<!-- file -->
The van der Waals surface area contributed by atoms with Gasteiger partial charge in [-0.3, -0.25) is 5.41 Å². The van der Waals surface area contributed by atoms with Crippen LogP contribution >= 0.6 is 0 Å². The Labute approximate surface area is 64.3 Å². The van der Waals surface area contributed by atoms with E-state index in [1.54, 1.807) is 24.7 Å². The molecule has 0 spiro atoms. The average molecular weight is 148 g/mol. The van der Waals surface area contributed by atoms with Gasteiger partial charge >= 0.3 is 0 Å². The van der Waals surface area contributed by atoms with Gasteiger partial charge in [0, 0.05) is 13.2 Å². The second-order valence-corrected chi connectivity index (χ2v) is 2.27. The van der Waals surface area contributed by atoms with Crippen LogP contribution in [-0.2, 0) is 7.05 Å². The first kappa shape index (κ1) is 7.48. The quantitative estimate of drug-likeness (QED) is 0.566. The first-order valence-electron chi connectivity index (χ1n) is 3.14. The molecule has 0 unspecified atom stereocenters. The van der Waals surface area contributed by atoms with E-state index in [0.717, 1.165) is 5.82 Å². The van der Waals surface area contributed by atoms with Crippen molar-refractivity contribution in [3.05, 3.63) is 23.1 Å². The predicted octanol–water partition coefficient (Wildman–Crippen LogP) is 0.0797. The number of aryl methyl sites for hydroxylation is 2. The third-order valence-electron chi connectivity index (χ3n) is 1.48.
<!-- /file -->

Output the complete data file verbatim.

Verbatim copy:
The van der Waals surface area contributed by atoms with Gasteiger partial charge in [-0.3, -0.25) is 5.41 Å². The van der Waals surface area contributed by atoms with Crippen LogP contribution >= 0.6 is 0 Å². The Labute approximate surface area is 64.3 Å². The van der Waals surface area contributed by atoms with E-state index in [1.54, 1.807) is 24.7 Å². The molecule has 0 spiro atoms. The average molecular weight is 148 g/mol. The van der Waals surface area contributed by atoms with Gasteiger partial charge >= 0.3 is 0 Å². The van der Waals surface area contributed by atoms with Gasteiger partial charge in [0, 0.05) is 13.2 Å². The second-order valence-corrected chi connectivity index (χ2v) is 2.27. The van der Waals surface area contributed by atoms with Crippen LogP contribution in [-0.2, 0) is 7.05 Å². The first kappa shape index (κ1) is 7.48. The quantitative estimate of drug-likeness (QED) is 0.566. The first-order valence-electron chi connectivity index (χ1n) is 3.14. The molecule has 0 unspecified atom stereocenters. The van der Waals surface area contributed by atoms with E-state index in [0.717, 1.165) is 5.82 Å². The van der Waals surface area contributed by atoms with Crippen molar-refractivity contribution in [3.05, 3.63) is 23.1 Å². The predicted octanol–water partition coefficient (Wildman–Crippen LogP) is 0.0797. The number of aryl methyl sites for hydroxylation is 2. The third-order valence-electron chi connectivity index (χ3n) is 1.48.